Startups with clever .ly domain names such as bit.ly and ad.ly could have their Web addresses pulled out from under them if the government of Libya, which controls the .ly domain space, objects to their content.
Online entrepreneur and consultant Ben Metcalfe wrote Wednesday that his registration of the domain vb.ly, which he co-owned with sex writer Violet Blue as a link shortener for adult-oriented links, was revoked without warning because content on the site did not comply with Libyan Islamic law. The domain was deleted by NIC.ly, the government-owned top level domain registrar around September 23rd.
“Pornography and adult material aren’t allowed under Libyan Law, therefore we removed the domain,” wrote Alaeddin S. ElSharif of NIC.ly according to Metcalfe.
Metcalfe claimed that vb.ly contained no adult content, just links. He expressed his biggest concern over the idea that Libya was exercising editorial control over .ly sites. “I believe the .ly domains should be considered unsafe. Anyone running a business or relying on a website with a one, two or three letter .ly domain should be incredibly cautious,” he warned.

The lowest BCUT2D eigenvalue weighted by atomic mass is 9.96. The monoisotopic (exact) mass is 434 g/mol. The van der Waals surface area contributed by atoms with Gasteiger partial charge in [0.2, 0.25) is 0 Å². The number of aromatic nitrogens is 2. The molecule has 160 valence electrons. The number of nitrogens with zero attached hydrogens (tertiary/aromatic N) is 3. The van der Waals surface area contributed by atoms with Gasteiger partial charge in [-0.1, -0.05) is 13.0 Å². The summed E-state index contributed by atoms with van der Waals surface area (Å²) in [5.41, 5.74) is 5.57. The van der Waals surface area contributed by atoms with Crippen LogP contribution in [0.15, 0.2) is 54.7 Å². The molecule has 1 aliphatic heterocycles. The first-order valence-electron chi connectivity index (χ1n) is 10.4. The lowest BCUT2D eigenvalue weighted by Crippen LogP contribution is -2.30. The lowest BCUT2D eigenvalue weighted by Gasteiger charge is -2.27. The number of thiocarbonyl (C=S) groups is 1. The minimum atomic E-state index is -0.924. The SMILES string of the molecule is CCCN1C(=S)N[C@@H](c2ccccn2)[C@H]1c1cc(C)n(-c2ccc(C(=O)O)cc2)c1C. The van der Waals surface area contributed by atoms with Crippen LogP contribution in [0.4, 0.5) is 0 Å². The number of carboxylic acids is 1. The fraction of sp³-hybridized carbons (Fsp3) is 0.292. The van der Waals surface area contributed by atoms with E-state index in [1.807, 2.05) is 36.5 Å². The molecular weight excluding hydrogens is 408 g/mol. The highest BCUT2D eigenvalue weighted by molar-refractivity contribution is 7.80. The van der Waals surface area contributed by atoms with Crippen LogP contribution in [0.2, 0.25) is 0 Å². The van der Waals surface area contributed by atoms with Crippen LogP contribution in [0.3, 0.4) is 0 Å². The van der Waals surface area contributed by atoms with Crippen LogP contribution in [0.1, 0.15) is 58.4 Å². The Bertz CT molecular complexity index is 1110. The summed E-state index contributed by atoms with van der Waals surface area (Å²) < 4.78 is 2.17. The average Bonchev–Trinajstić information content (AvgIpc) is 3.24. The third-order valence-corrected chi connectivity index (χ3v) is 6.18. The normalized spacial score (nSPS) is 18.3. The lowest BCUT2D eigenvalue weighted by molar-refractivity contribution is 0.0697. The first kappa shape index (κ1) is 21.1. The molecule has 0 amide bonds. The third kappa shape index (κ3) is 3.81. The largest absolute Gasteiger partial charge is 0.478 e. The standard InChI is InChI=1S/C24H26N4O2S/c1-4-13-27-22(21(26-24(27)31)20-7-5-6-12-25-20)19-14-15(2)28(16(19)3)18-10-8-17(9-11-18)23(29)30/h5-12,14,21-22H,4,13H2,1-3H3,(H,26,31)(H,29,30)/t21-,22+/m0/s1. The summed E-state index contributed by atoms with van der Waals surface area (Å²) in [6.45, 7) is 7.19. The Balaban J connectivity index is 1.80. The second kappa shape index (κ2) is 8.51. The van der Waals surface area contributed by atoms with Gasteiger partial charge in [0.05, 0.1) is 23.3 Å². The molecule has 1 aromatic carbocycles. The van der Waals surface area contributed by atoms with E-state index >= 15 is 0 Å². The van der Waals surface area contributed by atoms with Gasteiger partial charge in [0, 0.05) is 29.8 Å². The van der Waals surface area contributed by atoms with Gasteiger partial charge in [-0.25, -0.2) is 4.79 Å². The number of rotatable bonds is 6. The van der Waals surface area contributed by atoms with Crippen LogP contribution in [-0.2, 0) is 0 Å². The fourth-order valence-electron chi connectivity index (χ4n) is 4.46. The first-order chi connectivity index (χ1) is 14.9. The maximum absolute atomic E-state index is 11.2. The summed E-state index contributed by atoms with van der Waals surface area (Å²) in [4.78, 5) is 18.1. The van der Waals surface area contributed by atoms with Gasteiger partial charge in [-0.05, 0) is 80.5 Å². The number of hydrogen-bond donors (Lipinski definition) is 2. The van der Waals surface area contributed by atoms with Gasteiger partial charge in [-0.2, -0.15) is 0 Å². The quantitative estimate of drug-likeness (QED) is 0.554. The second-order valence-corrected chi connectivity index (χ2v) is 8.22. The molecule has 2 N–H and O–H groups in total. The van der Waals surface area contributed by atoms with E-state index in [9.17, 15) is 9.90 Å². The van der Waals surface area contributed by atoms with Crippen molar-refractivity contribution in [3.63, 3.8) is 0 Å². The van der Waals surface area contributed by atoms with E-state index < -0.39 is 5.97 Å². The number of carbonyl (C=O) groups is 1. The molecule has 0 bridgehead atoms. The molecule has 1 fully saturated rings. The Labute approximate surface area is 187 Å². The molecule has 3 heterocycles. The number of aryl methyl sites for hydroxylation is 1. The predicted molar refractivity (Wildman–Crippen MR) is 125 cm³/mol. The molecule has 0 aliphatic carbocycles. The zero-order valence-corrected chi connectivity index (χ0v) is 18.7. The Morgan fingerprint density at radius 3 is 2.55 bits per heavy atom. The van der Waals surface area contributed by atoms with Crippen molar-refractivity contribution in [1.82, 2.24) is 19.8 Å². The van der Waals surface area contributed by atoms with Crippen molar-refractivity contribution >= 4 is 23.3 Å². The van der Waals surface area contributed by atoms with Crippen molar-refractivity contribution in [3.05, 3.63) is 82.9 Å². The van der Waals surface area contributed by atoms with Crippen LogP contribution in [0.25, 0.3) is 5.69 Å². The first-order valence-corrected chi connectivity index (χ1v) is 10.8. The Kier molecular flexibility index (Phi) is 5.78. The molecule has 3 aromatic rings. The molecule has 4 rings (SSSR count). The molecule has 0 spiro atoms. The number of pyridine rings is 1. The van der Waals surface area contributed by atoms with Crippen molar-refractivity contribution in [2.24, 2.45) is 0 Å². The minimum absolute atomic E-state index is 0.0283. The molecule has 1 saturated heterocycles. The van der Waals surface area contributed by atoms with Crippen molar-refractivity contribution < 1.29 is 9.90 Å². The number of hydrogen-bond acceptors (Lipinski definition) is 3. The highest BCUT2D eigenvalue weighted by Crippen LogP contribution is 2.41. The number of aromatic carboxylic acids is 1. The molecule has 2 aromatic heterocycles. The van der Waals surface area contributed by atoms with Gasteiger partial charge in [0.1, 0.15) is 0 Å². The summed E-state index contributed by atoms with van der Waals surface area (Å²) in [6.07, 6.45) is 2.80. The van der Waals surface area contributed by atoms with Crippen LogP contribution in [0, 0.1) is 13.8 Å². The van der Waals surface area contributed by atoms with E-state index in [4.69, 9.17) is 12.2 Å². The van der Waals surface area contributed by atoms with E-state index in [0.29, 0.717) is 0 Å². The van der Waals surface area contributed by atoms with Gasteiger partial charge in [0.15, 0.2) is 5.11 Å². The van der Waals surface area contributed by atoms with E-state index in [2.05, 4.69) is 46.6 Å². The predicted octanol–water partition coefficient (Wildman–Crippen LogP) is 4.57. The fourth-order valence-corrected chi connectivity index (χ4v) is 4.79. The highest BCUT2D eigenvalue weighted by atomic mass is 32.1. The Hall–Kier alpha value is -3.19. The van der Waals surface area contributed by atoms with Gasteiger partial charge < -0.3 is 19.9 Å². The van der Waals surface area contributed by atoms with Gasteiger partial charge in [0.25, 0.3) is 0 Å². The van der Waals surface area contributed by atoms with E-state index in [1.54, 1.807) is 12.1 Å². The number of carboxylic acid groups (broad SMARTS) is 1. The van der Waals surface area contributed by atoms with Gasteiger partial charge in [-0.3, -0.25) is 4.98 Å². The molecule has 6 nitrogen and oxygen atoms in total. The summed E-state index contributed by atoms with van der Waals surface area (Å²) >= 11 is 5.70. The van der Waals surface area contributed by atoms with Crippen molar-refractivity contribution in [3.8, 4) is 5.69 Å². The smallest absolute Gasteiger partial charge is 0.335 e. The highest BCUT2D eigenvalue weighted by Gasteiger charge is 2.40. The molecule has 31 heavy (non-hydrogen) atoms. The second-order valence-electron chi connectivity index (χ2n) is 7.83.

Metcalfe and Blue launched the service in August 2009, and had pre-paid for a second year before it was shut down.
ElSharif wrote that promoting the site as adult oriented, rather than as a generic link shortener such as bit.ly, was enough to violate the country’s decency laws. The full text of ElSharif’s response can be found on Violet Blue’s blog (warning: adult-oriented links).
Metcalfe summed up:
- .ly domains deemed to be in violation of NIC.ly regulation are being deregistered and removed without warning – causing significant inconvenience and damage.
- .ly domains are being deregistered and removed due to reasons that do not correspond to the regulations defined in the official NIC.ly Regulations.
- NIC.ly seems to want to extend their reach beyond the domain itself and regulate the content of websites that use a .ly domain. The concept amounts to censorship and makes .ly domains untenable to be used for user-generated content or url shorteners.
- Libyan Islamic/Sharia Law is being used to consider the validity of domains, which is unclear and obscure in terms of being able to know what is allowed and what isn’t.
- NIC.ly have suddenly decided that <4 letter .ly domains should only be available to local Libyans and this appears to create motivation to recover what premium domains they can to go back into this new local-only pot of domains.